memory pages */
                         unsigned long shm_swp;  /* # of swapped shared
                                                    memory pages */
                         unsigned long swap_attempts;
                                                 /* Unused since Linux 2.4 */
                         unsigned long swap_successes;
                                                 /* Unused since Linux 2.4 */

       SHM_STAT (Linux-specific)
                 Returns a shmid_ds structure as for IPC_STAT.  However, the shmid argument is not a  segment  identi-
                 fier,  but  instead  an  index  into the kernel's internal array that maintains information about all
                 shared memory segments on the system.

       The caller can prevent or allow swapping of a shared memory segment with the following cmd values:

       SHM_LOCK (Linux-specific)
                 Prevent swapping of the shared memory segment.  The caller must fault in any pages that are  required
                 to  be  present  after  locking  is  enabled.   If a segment has been locked, then the (non-standard)
                 SHM_LOCKED flag of the shm_perm.mode field in the associated data  structure  retrieved  by  IPC_STAT
                 will be set.

       SHM_UNLOCK (Linux-specific)
                 Unlock the segment, allowing it to be swapped out.

       In kernels before 2.6.10, only a privileged process could employ SHM_LOCK and SHM_UNLOCK.  Since kernel 2.6.10,
       an unprivileged process can employ these operations if its effective UID matches the owner or  creator  UID  of
       the  segment,  and  (for  SHM_LOCK)  the amount of memory to be locked falls within the RLIMIT_MEMLOCK resource
       limit (see setrlimit(2)).

       A successful IPC_INFO or SHM_INFO operation returns the index of the highest used entry in the kernel's  inter-
       nal  array recording information about all shared memory segments.  (This information can be used with repeated
       SHM_STAT operations to obtain information about all shared  memory  segments  on  the  system.)   A  successful
       SHM_STAT  operation  returns the identifier of the shared memory segment whose index was given in shmid.  Other
       operations return 0 on success.

       On error, -1 is returned, and errno is set appropriately.

       EACCES IPC_STAT or SHM_STAT is requested and shm_perm.mode does not allow read access for shmid, and the  call-
              ing process does not have the CAP_IPC_OWNER capability.

       EFAULT The argument cmd has value IPC_SET or IPC_STAT but the address pointed to by buf isn't accessible.

       EIDRM  shmid points to a removed identifier.

       EINVAL shmid is not a valid identifier, or cmd is not a valid command.  Or: for a SHM_STAT operation, the index
              value specified in shmid referred to an array slot that is currently unused.

       ENOMEM (In kernels since 2.6.9), SHM_LOCK was specified and the size of the  to-be-locked  segment  would  mean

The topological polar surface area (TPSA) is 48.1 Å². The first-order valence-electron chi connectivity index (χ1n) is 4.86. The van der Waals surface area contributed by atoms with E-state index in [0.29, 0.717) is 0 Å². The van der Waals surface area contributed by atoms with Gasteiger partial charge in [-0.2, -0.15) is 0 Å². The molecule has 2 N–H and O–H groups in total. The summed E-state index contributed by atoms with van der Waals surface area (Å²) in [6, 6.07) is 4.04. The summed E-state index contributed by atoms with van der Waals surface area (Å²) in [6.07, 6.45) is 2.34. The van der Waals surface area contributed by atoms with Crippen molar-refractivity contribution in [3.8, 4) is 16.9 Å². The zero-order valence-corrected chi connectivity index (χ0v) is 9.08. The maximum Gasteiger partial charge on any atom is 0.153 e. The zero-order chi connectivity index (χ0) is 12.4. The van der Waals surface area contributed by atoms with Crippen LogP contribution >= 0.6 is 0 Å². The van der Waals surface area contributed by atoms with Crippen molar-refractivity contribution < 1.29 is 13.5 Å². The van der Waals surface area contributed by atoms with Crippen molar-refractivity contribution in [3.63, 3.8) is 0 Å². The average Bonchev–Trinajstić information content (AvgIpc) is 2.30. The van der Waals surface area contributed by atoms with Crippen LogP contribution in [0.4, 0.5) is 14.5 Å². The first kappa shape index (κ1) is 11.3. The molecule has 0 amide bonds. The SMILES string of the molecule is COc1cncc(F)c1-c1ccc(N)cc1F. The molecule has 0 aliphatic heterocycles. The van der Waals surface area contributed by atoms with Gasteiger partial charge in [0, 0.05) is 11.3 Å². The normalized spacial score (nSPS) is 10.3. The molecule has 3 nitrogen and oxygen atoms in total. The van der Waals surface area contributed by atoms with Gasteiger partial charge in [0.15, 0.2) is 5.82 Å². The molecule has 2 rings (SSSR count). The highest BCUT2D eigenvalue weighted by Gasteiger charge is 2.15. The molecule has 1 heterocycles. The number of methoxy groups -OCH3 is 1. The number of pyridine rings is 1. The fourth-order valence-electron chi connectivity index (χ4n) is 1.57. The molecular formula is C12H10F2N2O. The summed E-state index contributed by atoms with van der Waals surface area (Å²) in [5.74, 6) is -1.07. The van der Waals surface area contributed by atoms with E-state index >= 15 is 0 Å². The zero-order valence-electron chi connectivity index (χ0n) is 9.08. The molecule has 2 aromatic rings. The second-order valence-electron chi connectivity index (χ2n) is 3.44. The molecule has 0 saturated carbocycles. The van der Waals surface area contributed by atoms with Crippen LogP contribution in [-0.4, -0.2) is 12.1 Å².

that the total bytes in locked shared memory segments would exceed the limit for the real user ID of the
              calling process.  This limit is defined by the RLIMIT_MEMLOCK soft resource limit (see setrlimit(2)).

              IPC_STAT is attempted, and the GID or UID value is too large to be stored in the structure pointed to by

       EPERM  IPC_SET  or  IPC_RMID  is attempted, and the effective user ID of the calling process is not that of the
              creator (found in shm_perm.cuid), or the owner (found in shm_perm.uid), and the process was  not  privi-
              leged (Linux: did not have the CAP_SYS_ADMIN capability).

              Or  (in  kernels before 2.6.9), SHM_LOCK or SHM_UNLOCK was specified, but the process was not privileged
              (Linux: did not have the CAP_IPC_LOCK capability).  (Since Linux 2.6.9, this error can also occur if the
              RLIMIT_MEMLOCK is 0 and the caller is not privileged.)

       SVr4, POSIX.1-2001.

       The  IPC_INFO, SHM_STAT and SHM_INFO operations are used by the ipcs(8) program to provide information on allo-
       cated resources.  In the future these may modified or moved to a /proc file system interface.

       Linux permits a process to attach (shmat(2)) a shared memory segment that has already been marked for  deletion
       using  shmctl(IPC_RMID).   This  feature  is not available on other Unix implementations; portable applications
       should avoid relying on it.

       Various fields in a struct shmid_ds were typed as short under Linux 2.2 and have become long under  Linux  2.4.
       To  take  advantage  of  this, a recompilation under glibc-2.1.91 or later should suffice.  (The kernel distin-
       guishes old and new calls by an IPC_64 flag in cmd.)

       mlock(2), setrlimit(2), shmget(2), shmop(2), capabilities(7), svipc(7)

       This page is part of release 3.22 of the Linux man-pages project.  A description of the project,  and  informa-
       tion about reporting bugs, can be found at

Linux                             2008-08-07                         SHMCTL(2)